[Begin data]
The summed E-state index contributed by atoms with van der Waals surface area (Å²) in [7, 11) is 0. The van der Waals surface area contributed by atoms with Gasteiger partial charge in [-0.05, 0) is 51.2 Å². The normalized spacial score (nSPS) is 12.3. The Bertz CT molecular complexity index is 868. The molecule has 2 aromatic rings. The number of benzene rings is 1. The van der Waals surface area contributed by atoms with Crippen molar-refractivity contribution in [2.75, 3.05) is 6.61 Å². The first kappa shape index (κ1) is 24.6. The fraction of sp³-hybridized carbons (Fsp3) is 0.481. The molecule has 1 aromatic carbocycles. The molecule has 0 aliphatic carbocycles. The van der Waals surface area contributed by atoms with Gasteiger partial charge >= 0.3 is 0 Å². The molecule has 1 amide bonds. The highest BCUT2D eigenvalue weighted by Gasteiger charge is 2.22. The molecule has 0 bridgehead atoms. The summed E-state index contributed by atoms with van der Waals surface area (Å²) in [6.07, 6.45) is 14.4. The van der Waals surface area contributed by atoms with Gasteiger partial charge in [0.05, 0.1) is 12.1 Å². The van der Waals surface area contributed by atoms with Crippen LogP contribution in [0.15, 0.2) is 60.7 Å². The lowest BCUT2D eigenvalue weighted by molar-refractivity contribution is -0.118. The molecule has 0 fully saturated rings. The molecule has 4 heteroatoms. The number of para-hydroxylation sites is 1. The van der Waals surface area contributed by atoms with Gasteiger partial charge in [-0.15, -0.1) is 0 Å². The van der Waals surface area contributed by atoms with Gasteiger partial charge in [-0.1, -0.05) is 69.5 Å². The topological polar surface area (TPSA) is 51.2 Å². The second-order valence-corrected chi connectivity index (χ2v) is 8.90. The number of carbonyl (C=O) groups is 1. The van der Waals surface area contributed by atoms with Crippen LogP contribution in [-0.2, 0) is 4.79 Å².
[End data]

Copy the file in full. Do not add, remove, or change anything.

The summed E-state index contributed by atoms with van der Waals surface area (Å²) in [7, 11) is 0. The van der Waals surface area contributed by atoms with Gasteiger partial charge in [-0.05, 0) is 51.2 Å². The normalized spacial score (nSPS) is 12.3. The Bertz CT molecular complexity index is 868. The molecule has 2 aromatic rings. The number of benzene rings is 1. The van der Waals surface area contributed by atoms with Crippen molar-refractivity contribution in [2.75, 3.05) is 6.61 Å². The first kappa shape index (κ1) is 24.6. The fraction of sp³-hybridized carbons (Fsp3) is 0.481. The molecule has 1 aromatic carbocycles. The molecule has 0 aliphatic carbocycles. The van der Waals surface area contributed by atoms with Gasteiger partial charge >= 0.3 is 0 Å². The molecule has 1 amide bonds. The highest BCUT2D eigenvalue weighted by Gasteiger charge is 2.22. The molecule has 0 bridgehead atoms. The summed E-state index contributed by atoms with van der Waals surface area (Å²) in [6.07, 6.45) is 14.4. The van der Waals surface area contributed by atoms with Gasteiger partial charge in [0.05, 0.1) is 12.1 Å². The van der Waals surface area contributed by atoms with Crippen LogP contribution in [0.15, 0.2) is 60.7 Å². The lowest BCUT2D eigenvalue weighted by molar-refractivity contribution is -0.118. The molecule has 0 fully saturated rings. The molecule has 4 heteroatoms. The number of para-hydroxylation sites is 1. The van der Waals surface area contributed by atoms with Gasteiger partial charge in [-0.15, -0.1) is 0 Å². The van der Waals surface area contributed by atoms with Gasteiger partial charge in [-0.1, -0.05) is 69.5 Å². The topological polar surface area (TPSA) is 51.2 Å². The second-order valence-corrected chi connectivity index (χ2v) is 8.90. The number of carbonyl (C=O) groups is 1. The van der Waals surface area contributed by atoms with Crippen LogP contribution in [-0.2, 0) is 4.79 Å².